CAMDEN, New Jersey (WABC) -- Online dating profiles portrayed U.S. military personnel stationed overseas and looking for romance, "wooing women with words of love," the FBI said.
These troops were too good to be true.
They were made up, using stolen identities, by a New Jersey man, Rubbin Sarpong, who is now charged with conspiracy to commit wire fraud, federal prosecutors in Camden said.
"Unfortunately, we live in an era where every contact we have with a stranger online must be viewed through the lens of skepticism," said FBI Special Agent-in-Charge Gregory Ehrie. "Fraudsters are constantly searching for ways to separate people from their money in order to reap a profit while putting forth little effort."
Since January 2016, 35-year-old Sarpong, from Millville, allegedly fooled more than 30 victims who collectively sent him more than $2 million, according to the criminal complaint.
Sarpong is accused of telling them he needed the money to ship gold bars to the United States, prosecutors said, but really kept it for himself and co-conspirators in Ghana.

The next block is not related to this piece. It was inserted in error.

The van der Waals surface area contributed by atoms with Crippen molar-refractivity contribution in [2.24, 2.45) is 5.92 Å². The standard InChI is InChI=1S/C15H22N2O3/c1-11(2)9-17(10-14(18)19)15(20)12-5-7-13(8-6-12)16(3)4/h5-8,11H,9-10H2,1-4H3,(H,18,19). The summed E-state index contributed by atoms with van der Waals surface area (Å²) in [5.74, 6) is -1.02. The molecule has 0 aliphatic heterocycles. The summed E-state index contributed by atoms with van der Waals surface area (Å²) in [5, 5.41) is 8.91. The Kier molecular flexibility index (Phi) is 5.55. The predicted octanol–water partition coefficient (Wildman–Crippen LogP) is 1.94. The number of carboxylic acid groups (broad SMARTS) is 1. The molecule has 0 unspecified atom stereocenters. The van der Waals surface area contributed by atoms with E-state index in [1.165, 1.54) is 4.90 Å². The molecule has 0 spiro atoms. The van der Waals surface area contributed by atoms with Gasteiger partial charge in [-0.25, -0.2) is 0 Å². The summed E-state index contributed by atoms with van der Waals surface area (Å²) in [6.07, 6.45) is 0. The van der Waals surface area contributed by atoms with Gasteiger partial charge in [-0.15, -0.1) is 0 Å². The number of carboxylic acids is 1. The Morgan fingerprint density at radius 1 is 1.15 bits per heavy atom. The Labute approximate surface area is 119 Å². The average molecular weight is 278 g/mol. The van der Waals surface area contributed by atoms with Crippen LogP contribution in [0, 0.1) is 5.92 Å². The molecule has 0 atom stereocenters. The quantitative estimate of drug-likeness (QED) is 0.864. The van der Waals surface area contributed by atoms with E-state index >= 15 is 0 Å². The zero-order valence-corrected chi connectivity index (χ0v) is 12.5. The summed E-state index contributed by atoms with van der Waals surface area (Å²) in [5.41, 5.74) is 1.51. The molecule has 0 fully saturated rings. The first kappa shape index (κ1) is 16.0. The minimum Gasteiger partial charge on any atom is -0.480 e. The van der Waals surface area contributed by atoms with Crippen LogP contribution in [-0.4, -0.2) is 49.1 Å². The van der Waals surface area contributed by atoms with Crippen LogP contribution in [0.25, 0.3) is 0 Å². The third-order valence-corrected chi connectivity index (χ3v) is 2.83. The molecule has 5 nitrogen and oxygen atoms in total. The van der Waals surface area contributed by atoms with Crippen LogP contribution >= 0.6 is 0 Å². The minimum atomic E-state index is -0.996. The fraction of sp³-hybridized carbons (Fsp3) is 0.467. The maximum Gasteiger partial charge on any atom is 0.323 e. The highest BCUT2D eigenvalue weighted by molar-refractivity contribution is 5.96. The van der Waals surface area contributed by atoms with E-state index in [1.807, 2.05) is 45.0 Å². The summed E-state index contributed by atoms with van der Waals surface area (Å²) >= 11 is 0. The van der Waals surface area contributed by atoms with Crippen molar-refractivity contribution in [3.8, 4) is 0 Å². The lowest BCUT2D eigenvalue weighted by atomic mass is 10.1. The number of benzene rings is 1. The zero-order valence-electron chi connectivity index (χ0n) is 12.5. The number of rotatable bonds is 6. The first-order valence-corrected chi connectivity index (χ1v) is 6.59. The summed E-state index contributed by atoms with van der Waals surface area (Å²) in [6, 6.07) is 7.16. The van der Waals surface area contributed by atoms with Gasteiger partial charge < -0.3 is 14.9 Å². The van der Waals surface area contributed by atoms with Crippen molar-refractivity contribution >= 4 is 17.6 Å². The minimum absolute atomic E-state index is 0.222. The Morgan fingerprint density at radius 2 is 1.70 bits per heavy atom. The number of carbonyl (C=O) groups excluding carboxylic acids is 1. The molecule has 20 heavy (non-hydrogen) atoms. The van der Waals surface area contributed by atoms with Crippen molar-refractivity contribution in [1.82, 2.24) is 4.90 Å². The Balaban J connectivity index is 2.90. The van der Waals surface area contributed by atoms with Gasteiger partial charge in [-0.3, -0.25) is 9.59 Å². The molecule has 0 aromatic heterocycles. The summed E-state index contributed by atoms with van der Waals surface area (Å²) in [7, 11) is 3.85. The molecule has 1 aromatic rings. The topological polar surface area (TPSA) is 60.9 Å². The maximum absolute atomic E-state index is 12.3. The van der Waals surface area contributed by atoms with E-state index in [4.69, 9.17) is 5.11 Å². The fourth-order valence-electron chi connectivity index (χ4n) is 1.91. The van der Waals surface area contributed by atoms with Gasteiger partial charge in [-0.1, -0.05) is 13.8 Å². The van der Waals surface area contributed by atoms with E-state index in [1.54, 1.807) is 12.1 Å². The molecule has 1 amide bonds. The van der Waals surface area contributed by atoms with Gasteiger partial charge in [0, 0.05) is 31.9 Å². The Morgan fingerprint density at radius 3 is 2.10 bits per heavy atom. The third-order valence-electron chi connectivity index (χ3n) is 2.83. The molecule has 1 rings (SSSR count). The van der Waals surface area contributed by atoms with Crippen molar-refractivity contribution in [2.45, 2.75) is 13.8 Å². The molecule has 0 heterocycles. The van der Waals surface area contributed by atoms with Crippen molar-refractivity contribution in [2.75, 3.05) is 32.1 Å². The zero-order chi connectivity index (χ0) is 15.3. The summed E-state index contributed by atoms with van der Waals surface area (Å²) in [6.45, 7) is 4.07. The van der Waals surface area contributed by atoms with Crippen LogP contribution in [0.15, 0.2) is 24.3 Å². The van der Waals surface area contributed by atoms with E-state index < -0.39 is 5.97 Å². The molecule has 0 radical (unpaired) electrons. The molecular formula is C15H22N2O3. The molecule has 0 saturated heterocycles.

Sarpong is scheduled to make an initial appearance before a federal judge in Camden Wednesday afternoon.
Sarpong and the conspirators allegedly set up dating profiles on various dating websites, using fictitious or stolen identities and posing as United States military personnel who were stationed overseas.
After virtual love blossomed, Sarpong and the others asked for money, often for the purported purpose of paying to ship gold bars to the United States, the FBI said.
Although the stories varied, most often Sarpong and the conspirators claimed to be military personnel stationed in Syria who received, recovered, or were awarded gold bars. The conspirators told many victims that their money would be returned once the gold bars were received in the United States.
Federal law enforcement agents have identified more than 30 victims, with a total loss amount exceeding $2.1 million.
Sarpong posted photographs of himself on social media posing with large amounts of cash, high-end cars, and expensive jewelry.
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New Jersey man accused of scamming $2 million by 'wooing women with words of love' online
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